A Golden Anniversary: Ballooning community commemorates first flight in Iredell
BY KARISSA MILLER
More than 30 balloon pilots and enthusiasts huddled in the parking lot of the Newton Plaza Shopping Center on Friday evening under a tent to commemorate the 50th anniversary of the first hot air balloon flight in Iredell County.
Due to hot weather, they were unable to launch a balloon. Instead they spent the evening reminiscing about the early days of ballooning in Iredell County.
A framed photo montage documenting Bill Meadows' first flight and the accomplishments of legend Tracy Barnes were on display.
Kristie Darling, owner of Big oh! Balloons in Cool Spring, reflected on the 50 years.
“I just want to say thank you to Bill. If it wasn’t for Bill putting Tracy on this and if it wasn’t for Tracy getting Bill started none of us would be here,” she said.
Meadows founded the Carolina BalloonFest in 1974 — long before the advent of cell phones and moving maps — and has been going strong ever since.
The festival has become the signature event in Iredell County and is as much a part of the fall season as football and being outdoors.
“Ballooning isn’t just about flying the balloon – you go out and hang out with these people, go to dinner, tell stories, ballooning is a community as well,” said Duncan Dunavant, one of the youngest ballooning pilots.
Meadows credits the success and longevity of ballooning in Iredell County to all the people who have worked hard to make their own contributions to the sport.
“As you see, Tracy’s involvement in ballooning and what I’ve done is kind of complimenting each other," Meadowns said. "It all started with Tracy bringing that balloon up here. All of this stuff happened because of our relationship. Things we did together and things we did independently."
The 50th commemoration on Friday was a tribute to all those people, the pioneers like Barnes and other movers and shakers working behind the scenes.
About Ballooning in Iredell County
Bill Meadows took his first hot air balloon flight in Iredell County on Oct. 4, 1969. That maiden voyage marked the first hot air balloon flight in the Southeast.
The flight began at Newtown Plaza and covered 4.3 miles before the balloon touched down just east of the Statesville airport.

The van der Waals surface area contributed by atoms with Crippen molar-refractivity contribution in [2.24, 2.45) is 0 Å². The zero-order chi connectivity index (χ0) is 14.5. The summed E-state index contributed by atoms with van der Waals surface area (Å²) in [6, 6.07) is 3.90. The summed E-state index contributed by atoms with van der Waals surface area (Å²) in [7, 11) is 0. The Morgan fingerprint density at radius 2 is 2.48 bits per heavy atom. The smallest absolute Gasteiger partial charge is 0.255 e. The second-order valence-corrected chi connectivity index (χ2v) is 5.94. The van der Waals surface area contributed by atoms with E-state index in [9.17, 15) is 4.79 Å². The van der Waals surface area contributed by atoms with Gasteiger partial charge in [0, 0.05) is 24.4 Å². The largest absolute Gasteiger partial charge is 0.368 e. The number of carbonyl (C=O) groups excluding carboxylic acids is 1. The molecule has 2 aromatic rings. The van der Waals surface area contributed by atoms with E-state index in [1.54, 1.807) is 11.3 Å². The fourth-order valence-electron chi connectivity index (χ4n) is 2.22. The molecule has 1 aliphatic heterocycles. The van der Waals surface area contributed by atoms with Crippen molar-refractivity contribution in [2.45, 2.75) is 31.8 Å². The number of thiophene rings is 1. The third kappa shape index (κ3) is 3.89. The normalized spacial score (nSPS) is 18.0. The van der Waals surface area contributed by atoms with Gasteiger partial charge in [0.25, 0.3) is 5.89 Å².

“Usually when you first take off, you're picking leaves off a tree and maneuvering amongst the trees,” Meadows explained. “You’re not moving fast so you don’t get the sense of flying in that you’re not moving in the air at a high rate of speed.”
Meadows founded the Balloon Association Ltd. in 1969, the Carolina BalloonFest in 1974 and the National Balloon Racing Association in 1982.
Tracy Barnes, balloon builder and pioneer
Oct. 4, 1969 is also about a balloon pilot named Tracy Barnes from Charlotte. Barnes agreed to teach Meadows how to fly a balloon. Barnes, a balloon building craftsman and designer, is also a big name in ballooning.
“Tracy was an innovator. Most baskets were square and he built the first triangle wicker basket,” he said.
The two men became good friends and shared a passion for bringing people together with ballooning.
In 1974, Barnes moved The Balloon Works from Charlotte to Rhyne Aerodrome near Love Valley and started manufacturing balloons.
“We did a lot together. I ended up being his sales director. We sold 1,048 balloons in about eight years’ time,” Meadows said. “Our biggest month was February 1979. We took in about 50 balloon orders.”
Balloons back then, he said, sold for around $10,000 a balloon; in today’s dollars that would be about $40,000 or $50,000.
The balloon factory was known to be busy at that time. Meadows said the people that worked in the factory were true craftsmen and suited to the work.
When it came to work options available at that time, Meadows said it was hard to beat working at the factory.
“They could dress any way they wanted. They could take breaks when they wanted. They were pretty free to do their thing. Instead of having a job where you had to put on a suit and tie and be a salesman or something. That was a time when being a hippie was in style,” he added.
They later became the largest balloon manufacturer in the world before they sold the company in 1982. Renamed Firefly Balloons, his balloons continue to be manufactured in Statesville.
Barnes died in January 2019. He received awards from the Balloon Federation of America, the Smithsonian Institute and the Queen of England (with the Wirth Medal).